Tuesday, 15 January 2013

The First Cut – Students’ Responses

The teacher’s preview evening of ‘The First Cut’ exhibition at Manchester Art Gallery included the opportunity to work with artists Nicola Dale and Andrew Singleton. Initially, the artists gave us an overview of their work to date and afterwards delivered workshops where they shared their secrets with us!
  This proved to be great fun and it was beneficial to us all as educators to be in the position of a learner for a change! I enjoyed the workshops so much that I took the ideas back to school and challenged my Year 12 students to take Nicola and Andrew’s ideas on board. Students were shown the artists’ work and after a demonstration were asked to work in small teams to explore the qualities of paper. 
Students initially experimented with different techniques ranging from piercing and slicing to rolling and wrapping. They were then asked to use the best of their ideas to create a group piece that could be hung in the style of Andrew Singleton. Their homework task was to take an old Manchester Art Gallery guide and create a small sculpture from it, as Nicola had asked us to do during her workshop. They were given the theme of water as the old guide was for a watercolour exhibition. One of the results of this task can be seen below. 
  It is interesting to see that this paper workshop and exhibition are still influencing students today as they work towards their final submission for Unit 3. I look forward to seeing the end results and would like to say a big thank you to Manchester Art Gallery, Nicola and Andrew for delivering such an inspirational session back in July.

Saturday, 5 January 2013

The First Cut

The First Cut exhibition at Manchester Art Gallery is a stunning celebration of artists who use paper in original and exciting ways. There has been a growing trend of artists cutting and sculpting paper over the past few years and this exhibition brings together some of the most important names in one place. 

I was fortunate enough to be invited to a teacher’s preview evening in July where we found out about the concept of the exhibition and worked with two of the exhibiting artists – Nicola Dale and Andrew Singleton. As I am a such a huge fan of cut paper work (whether it has been cut by hand or by laser), it was a real treat to be able to work with Nicola and Andrew. Both artists took time to carefully explain the influences behind their sculptures before showing us their working methods. For me, it is really important to know how a work of art has come about as it places the work in context and becomes much more meaningful.
Watch a short interview with Andrew here
Watch a short interview with Nicola here

Paper sculptures in ‘The First Cut’ are dotted all over Manchester Art Gallery but the main exhibition area is on the top floor where artists have got the advantage of the vast rooms to display their creations. Walking in to the first room, I was immediately greeted with the surreal hanging sculptures of Manabu Hangai. Manabu’s ‘Wonder Forest’ is a series of enormous tree like sculptures that are suspended from the ceiling. As I wandered through his gently moving forest it conjured up feelings of being a child again. Manabu has created the installation from locally sourced branches and autumnal coloured leaves made from Japanese seaweed. The leaves are made from ‘hosojuzumo’ which is a seaweed based raw hemp paper pigment native to Hokkaido, Japan. The leaves have a lovely lace like quality to them and cast beautifully patterned shadows on to the floor as they slowly move around. Magical!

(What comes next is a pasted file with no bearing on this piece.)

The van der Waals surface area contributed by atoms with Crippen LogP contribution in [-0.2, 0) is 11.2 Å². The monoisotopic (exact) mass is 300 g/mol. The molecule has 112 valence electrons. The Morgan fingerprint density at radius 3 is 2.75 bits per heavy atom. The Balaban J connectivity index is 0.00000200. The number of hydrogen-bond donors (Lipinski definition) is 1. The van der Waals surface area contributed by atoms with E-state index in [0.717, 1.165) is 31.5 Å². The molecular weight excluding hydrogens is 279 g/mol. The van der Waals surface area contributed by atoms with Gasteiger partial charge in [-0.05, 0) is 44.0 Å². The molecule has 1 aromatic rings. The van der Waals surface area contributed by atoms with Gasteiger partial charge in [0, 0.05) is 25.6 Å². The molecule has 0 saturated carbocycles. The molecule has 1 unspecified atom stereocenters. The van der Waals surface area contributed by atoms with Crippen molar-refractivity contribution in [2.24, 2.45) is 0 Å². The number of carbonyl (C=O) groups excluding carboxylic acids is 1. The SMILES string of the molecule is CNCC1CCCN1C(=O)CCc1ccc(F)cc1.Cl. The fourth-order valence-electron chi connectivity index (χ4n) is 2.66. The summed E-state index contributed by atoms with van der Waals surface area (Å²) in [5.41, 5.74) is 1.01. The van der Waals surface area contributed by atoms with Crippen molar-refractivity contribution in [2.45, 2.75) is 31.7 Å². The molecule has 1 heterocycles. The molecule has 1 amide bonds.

I was also thrilled to see two of my favourite paper artists in the first room, Rob Ryan and Peter Callesen. The scale of both artists’ work surprised me. Rob’s work was cut on a much larger scale than I had imagined it would be and Peter’s work was exceptionally small (being fashioned from a single sheet of A4 paper). It just goes to show the importance of seeing art work first hand (Year 13 take note!)
Claire Brewster has cut birds on display in the main exhibition area and butterflies on the first floor in the Pre-Raphaelites gallery. Here, on the dusky turquoise walls and amongst work of another time, she has pinned exquisitely cut butterflies. Claire has used vintage map paper to create the butterflies which range in size and shape – some look like they are resting whilst others are in flight. I like the reference that she has made here to the Victorian’s act of pinning and classifying nature.

There are many other equally talented and interesting artists in this exhibition – far too many to mention in this post! You can see a great clip of the exhibition installation here. If you are in the area, it is well worth a visit. The exhibition is on at Manchester Art Gallery until Sunday 27th January 2013 before moving on to Djanogly Art Gallery in Nottingham (from April).